All 911 operators / police dispatchers get asked the same question when introduced to new people at gatherings: What is your strangest call?
An unscientific survey of my coworkers has revealed that, while we all have taken some seriously sad, funny, tragic, bizarre, and disgusting calls, very few of us have a story to just whip out. As it turns out, I do.
But first, here’s a great story from a relatively new dispatcher.
Will received a call from an upset elderly female who was driving around and being followed by her equally elderly husband in another car. The caller wanted us to meet her someplace to seize of the husband’s computer which was full of pornographic pictures. Will was momentarily at a loss so asked a nearby coworker who told him to ask the complainant if it was child pornography. The caller, who was very upset by the pictures, said that it was not child porn but just good old American dirty pictures (not her words). Will had to explain to her that we would respond because her husband was following her (a disturbance) but that there was nothing illegal about pornographic pictures of adults so we were not interested in her computer. She was not a happy camper.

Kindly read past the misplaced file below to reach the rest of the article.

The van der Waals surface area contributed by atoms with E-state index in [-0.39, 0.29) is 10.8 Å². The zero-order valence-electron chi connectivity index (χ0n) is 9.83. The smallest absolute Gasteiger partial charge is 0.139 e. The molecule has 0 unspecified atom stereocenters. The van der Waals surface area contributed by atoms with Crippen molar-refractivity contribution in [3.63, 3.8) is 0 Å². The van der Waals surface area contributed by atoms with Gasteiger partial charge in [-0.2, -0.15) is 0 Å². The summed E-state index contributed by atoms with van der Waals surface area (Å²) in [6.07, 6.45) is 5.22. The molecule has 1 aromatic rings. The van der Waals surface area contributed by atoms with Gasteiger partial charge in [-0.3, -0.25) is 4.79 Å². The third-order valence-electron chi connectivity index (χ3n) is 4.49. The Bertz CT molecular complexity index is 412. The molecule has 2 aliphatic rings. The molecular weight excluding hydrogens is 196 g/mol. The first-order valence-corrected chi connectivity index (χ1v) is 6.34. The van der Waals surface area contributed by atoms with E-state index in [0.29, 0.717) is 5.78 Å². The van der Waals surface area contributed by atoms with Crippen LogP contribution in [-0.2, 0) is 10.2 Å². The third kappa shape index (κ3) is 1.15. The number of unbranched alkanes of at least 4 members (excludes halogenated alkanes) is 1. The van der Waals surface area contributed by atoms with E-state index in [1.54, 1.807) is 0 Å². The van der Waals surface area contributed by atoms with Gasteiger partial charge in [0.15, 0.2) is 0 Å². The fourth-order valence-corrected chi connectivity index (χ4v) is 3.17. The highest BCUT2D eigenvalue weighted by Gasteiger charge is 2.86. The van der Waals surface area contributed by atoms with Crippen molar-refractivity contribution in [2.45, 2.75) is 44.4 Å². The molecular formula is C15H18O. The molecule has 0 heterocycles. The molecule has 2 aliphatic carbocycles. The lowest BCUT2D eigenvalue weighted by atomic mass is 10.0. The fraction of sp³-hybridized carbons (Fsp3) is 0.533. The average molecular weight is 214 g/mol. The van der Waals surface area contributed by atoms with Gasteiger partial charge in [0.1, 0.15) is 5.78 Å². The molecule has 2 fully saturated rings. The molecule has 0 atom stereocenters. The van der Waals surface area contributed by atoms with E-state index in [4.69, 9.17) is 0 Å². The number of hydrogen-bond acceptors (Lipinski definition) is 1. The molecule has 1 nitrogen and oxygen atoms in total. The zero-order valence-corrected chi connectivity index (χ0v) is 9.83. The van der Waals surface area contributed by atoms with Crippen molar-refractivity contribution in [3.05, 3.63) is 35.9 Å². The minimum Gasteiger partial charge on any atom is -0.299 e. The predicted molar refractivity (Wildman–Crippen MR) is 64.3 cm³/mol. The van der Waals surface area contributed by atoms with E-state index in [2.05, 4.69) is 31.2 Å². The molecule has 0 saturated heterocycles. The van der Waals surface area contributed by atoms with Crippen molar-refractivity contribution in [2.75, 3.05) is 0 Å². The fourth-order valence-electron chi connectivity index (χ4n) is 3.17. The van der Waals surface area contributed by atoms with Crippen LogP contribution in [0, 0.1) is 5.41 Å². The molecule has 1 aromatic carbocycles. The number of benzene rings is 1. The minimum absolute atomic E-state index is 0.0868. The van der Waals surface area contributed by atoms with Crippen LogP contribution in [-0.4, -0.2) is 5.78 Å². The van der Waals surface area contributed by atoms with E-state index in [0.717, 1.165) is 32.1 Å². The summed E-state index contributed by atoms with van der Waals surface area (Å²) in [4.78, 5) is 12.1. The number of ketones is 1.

Here’s my usual story. It’s not the most bizarre but it serves as an allegory. It’s a little gruesome too, so be forewarned.
Many years ago, during an unusually frigid winter (-15 degrees Fahrenheit during the day), we received a call from a NAPA auto parts store requesting medics for a male who had cut three fingers off of one of his hands.
A young military guy had walked to the store to buy a new battery. After making the purchase he started his walk home when he slipped on the ice about 30 feet into the
His effort to save $100 cost him his fingers and changed his life forever. After taking this call, I used this as a personal allegory and train my recruits to learn its lesson: sometimes you have to ‘let the battery fall.’
If we make a mistake and sound like an idiot over the radio, we can’t go home in shame. We can’t let the embarrassment or feeling of inadequacy (especially when one is a brand new dispatcher) drag us down to the level that our performance suffers. We must “let the battery fall” and not risk further damage for the sake of trying to rehabilitate a relatively minor situation. For one’s own mental health, sometimes you have to pick your battles and let the battery fall.